IN FOCUS6-8 min read

How sustainable is lithium?

Lithium is a critical enabler of the energy transition, but its production is often associated with adverse environmental and social impacts. We discuss this paradox and assess whether the benefits of lithium’s use in EV batteries and energy storage outweigh the negatives, or vice versa?

Photo of salt flat in Bolivia


Clara Mallinckrodt
Climate Change Analyst

Lithium is a crucial metal for the energy transition. It is poised to see enormous growth in demand from clean energy technologies, increasing 40-fold by 2040 versus 2020 levels. This is nearly double the expected growth in cobalt and nickel.

The battery industry is currently the leading source of lithium demand and accounted for 74% of end-use in 2022. Lithium-ion is the preferred cell chemistry for battery energy storage systems and electric vehicles (EVs).

But while it is pivotal to transforming the energy system, the production of lithium is associated with various negative environmental and social impacts. Here we look at some of the key issues and summarise best practice for lithium producers.

Where is lithium found?

Lithium is a naturally occurring but non-renewable metal found in three main sources:

  1. Hard rock mineral ores (e.g., spodumene) – these are mostly located in Australia, China, the US and Russia.
  2. Salt brine – more than half of the world’s known lithium resources are found in brines within the ‘lithium triangle’, consisting of Chile, Bolivia, and Argentina.
  3. Clay – lithium-bearing clay minerals account for only a small share of known lithium deposits and are concentrated in areas across China and the southwestern US. We have not included clay in our research as production is relatively minimal and so data on emissions, energy and water use is poor.

The nature and location of lithium deposits has important implications when it comes to the sustainability characteristics of production.

What are the key sustainability considerations around lithium production?


Key issues relate to the depletion of local communities’ freshwater sources, contamination risk from tailings, and infringement on indigenous lands. Although lithium mines and brine facilities tend to be based in rural areas, the effects of production can reach far wider than physical operations.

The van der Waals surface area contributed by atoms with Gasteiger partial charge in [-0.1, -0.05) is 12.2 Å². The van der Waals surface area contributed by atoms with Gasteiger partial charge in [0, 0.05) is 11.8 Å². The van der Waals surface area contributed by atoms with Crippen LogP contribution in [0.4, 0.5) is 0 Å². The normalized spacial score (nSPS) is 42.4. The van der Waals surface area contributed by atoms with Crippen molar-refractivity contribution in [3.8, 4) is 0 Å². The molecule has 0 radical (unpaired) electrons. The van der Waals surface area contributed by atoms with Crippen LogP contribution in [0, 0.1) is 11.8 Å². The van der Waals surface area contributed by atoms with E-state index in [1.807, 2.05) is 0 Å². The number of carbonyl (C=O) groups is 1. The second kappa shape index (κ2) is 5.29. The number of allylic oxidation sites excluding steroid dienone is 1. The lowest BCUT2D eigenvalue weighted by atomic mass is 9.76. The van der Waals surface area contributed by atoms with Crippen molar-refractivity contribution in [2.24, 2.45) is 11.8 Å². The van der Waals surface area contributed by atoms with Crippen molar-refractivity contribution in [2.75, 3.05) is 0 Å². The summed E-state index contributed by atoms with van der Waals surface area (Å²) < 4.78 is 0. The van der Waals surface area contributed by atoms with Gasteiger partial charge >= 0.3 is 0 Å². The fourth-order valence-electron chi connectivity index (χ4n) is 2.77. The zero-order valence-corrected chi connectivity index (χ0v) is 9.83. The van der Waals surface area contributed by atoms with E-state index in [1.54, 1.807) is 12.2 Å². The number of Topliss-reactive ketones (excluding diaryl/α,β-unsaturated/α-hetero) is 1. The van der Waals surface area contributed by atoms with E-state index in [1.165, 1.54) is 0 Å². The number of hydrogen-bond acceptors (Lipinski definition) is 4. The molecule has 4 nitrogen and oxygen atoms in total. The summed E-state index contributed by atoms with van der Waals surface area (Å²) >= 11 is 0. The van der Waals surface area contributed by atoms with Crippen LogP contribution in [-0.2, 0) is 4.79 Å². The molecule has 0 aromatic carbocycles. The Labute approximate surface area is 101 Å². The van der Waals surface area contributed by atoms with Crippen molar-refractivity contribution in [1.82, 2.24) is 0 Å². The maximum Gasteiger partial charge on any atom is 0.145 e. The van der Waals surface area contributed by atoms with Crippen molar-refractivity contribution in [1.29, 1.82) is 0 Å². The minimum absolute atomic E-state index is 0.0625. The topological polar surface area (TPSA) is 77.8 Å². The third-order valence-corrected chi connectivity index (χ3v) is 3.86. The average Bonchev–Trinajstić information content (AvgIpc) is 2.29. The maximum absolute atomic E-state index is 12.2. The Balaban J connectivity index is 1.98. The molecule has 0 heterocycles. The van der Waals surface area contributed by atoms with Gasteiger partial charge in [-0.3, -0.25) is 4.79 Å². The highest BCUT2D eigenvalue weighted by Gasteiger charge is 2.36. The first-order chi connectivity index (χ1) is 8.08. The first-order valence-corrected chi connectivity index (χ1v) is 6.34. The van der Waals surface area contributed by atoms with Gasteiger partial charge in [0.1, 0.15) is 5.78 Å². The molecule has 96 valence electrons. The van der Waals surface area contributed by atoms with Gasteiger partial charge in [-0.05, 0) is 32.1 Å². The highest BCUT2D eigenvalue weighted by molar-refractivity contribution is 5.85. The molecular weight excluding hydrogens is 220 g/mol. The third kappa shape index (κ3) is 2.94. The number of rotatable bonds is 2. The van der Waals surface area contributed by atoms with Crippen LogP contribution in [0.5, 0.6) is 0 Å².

Investors also need to be cognisant of risks relating to human rights and corruption in producing countries. Lithium extraction is fairly geographically concentrated compared to other critical metals, with more than 90% of global supply coming out of Australia, Chile, and China. As countries in relatively advanced states of economic development, the risks of forced labour, conflict, and social controversies are lower for lithium than other critical metals.


For lithium extracted from brine sources, the depletion of freshwater aquifers presents a major concern. This has been linked to the spread of deserts in already water-stressed arid regions.

When brine is pumped to evaporation ponds at the surface, the lost aquifer volume is recharged by freshwater from the surrounding water table, which eventually becomes brine through the dissolving of mineral-rich bedrock. This displacement-recharge process is not included under companies' reported freshwater 'consumption'. If we account for it, the water intensity of lithium from brine would increase from 9.4m3 to over 100 m3, which is nearly double that of the mineral ore process.

Our analysis suggests that the principal issue associated with mining lithium from mineral ores is energy use. This process involves roasting the ore at very high temperatures, which requires substantial inputs of high energy-density fossil fuels, typically coal.

Overall, there is a considerable difference in the environmental impact of lithium produced from brine versus mineral ore. Brine extraction has a lower environmental impact across three core sustainability indicators, demonstrating 86% lower emissions, 95% less energy use and 84% less water consumption than the mineral ore extraction process.